Top critical review
9 people found this helpful
on 29 September 2011
I started off loving this book; a big book telling a big story, following one family through two world wars and beyond. The main characters are all named after each other; William, his son Billy, Billy's son Will, and finally Will's daughter Billie. This is the common thread, and gives the book its structure.
But while the novel began with energy and a really good story, I felt that as we travelled through the twentieth century and towards the millenium, it began to lose momentum. For me, the best part was undoubtedly that set during the wars, with William fighting in Gallipoli and Billy in the D Day Landings. But by the time we reached Will's story, I was beginning to flag, and towards the end I really had had enough. I found the characters at the start of the novel more interesting and their stories more absorbing than those that came afterwards, and while the writing is always good - in some places, brilliant - it wasn't enough to carry this reader through. This is a shame, because I started the book with high hopes, and for much of the novel, these hopes were more than fulfilled. But I think that in the end, the novel is simply too long.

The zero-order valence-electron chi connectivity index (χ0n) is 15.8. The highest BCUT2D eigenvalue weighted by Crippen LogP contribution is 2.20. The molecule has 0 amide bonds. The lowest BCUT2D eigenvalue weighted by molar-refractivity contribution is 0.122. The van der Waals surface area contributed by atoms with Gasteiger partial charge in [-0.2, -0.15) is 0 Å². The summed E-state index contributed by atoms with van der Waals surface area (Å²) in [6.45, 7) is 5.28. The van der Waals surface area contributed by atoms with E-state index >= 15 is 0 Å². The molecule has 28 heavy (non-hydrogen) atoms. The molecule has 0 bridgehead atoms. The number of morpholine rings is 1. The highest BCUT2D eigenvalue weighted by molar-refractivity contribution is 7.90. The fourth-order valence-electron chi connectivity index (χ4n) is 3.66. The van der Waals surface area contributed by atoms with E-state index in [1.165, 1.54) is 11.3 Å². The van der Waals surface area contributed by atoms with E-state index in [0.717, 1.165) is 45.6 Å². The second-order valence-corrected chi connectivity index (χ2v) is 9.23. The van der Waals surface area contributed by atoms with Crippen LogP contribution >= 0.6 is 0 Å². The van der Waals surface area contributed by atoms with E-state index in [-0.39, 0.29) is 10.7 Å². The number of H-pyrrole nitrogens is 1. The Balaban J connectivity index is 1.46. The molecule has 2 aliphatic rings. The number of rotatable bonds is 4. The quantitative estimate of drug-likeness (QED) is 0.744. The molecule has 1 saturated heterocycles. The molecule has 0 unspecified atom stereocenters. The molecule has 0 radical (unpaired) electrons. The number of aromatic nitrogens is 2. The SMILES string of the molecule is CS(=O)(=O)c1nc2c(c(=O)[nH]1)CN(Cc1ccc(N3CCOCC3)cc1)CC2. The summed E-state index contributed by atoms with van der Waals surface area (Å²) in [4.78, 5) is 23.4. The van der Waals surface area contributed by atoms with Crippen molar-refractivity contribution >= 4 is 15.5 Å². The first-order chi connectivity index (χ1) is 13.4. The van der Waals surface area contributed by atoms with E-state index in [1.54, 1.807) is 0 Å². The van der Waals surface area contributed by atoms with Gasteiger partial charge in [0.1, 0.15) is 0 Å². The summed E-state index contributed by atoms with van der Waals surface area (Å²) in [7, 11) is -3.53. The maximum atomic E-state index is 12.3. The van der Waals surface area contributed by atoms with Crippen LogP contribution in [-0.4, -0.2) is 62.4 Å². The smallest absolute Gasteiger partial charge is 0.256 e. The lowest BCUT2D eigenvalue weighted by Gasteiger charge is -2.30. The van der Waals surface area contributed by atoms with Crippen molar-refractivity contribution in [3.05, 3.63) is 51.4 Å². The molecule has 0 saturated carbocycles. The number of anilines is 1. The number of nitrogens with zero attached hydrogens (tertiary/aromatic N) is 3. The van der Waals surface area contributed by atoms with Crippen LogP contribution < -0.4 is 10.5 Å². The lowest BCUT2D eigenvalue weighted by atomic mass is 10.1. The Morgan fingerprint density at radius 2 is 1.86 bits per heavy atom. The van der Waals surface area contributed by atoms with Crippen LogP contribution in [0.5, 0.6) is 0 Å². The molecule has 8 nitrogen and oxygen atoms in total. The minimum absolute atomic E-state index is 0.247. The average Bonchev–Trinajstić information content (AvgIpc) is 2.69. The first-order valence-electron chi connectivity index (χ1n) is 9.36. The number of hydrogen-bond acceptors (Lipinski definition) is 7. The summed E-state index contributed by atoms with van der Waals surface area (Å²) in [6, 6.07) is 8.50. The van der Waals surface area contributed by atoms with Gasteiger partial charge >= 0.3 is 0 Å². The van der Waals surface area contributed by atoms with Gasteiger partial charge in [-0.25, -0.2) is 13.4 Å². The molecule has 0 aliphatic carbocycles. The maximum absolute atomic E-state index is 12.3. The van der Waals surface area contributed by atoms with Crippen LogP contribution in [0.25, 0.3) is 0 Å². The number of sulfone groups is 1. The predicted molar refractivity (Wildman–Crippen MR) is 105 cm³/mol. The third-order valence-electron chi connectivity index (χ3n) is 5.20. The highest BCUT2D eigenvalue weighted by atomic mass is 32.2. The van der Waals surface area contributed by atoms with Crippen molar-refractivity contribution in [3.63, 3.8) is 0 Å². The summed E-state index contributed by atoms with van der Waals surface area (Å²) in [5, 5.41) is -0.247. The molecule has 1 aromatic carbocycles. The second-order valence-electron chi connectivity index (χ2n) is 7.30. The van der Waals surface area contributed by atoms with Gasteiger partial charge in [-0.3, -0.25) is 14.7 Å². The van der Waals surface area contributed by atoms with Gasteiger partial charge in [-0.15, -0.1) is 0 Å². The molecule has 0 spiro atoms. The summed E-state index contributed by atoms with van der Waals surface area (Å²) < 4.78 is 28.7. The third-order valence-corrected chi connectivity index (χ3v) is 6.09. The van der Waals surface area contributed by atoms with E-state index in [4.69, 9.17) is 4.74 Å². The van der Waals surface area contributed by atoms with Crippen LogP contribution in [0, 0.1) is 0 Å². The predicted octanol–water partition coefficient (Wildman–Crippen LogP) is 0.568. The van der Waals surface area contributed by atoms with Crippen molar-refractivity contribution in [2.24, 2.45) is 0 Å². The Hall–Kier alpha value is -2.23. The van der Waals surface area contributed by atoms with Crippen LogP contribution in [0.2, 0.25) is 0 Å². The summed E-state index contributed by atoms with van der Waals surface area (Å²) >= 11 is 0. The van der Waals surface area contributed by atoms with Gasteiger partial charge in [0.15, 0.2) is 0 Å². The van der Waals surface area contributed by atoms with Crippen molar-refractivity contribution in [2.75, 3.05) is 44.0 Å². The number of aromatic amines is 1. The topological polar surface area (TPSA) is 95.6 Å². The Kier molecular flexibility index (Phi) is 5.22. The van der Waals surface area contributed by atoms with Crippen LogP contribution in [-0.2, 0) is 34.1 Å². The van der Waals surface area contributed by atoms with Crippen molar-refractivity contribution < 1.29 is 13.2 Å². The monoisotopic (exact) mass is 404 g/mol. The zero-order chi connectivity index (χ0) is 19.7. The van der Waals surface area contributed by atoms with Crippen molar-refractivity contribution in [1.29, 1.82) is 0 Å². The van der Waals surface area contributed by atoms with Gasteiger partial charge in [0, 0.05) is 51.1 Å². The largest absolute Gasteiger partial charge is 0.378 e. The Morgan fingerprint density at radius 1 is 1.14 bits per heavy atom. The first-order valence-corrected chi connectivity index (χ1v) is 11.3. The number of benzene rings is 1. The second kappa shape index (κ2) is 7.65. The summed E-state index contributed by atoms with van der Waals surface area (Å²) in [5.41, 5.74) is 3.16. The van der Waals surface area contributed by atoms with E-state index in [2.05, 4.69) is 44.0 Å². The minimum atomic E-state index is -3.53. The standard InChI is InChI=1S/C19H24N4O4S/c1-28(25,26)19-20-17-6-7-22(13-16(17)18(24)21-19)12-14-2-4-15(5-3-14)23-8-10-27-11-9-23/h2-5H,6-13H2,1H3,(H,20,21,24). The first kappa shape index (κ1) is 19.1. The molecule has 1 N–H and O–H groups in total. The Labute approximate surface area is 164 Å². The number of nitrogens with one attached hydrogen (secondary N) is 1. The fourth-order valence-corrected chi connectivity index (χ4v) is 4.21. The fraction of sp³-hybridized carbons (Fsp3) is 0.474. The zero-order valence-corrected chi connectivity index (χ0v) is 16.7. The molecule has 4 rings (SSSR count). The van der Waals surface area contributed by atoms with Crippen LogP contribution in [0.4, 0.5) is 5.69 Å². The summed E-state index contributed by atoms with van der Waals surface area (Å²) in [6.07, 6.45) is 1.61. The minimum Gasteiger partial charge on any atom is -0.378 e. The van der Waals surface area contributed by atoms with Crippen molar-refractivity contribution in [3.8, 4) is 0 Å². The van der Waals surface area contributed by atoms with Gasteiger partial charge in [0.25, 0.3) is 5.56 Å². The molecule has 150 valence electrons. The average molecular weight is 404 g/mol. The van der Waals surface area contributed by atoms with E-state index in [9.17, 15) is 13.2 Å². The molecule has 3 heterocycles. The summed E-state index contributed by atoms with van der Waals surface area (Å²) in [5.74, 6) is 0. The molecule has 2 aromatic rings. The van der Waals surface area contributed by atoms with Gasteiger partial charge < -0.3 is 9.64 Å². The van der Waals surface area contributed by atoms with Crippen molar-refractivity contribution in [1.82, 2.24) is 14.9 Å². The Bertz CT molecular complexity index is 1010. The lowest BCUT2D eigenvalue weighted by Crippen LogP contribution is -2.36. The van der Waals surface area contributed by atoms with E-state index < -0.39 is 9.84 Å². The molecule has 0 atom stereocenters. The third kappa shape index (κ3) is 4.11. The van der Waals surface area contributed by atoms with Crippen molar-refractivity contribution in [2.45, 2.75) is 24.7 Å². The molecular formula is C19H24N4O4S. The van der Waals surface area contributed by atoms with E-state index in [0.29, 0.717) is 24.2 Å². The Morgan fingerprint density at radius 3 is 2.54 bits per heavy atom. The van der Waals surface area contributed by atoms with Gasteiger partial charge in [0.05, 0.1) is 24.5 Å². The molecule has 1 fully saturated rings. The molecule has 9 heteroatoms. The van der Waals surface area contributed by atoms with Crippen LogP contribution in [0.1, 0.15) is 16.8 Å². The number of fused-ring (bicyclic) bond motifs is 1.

One other niggle concerns the sinister character Sully, companion of William during WW1, who stalks family members for many years afterwards and causes at least one very unpleasant incident. Eventually, Sully simply fades out, and I felt that I had been led to expect his reappearance; some kind of denouement for his part in the story. This never came.
This is a novel I would still recommend for the quality of the writing as well as the first two thirds (or so)of the narrative, but my recomendation does come with the above caveats. Three-and-a-half stars.
A word of warning: the blurb on the back of my copy did include spoilers, so don't look at the back until you've read the book!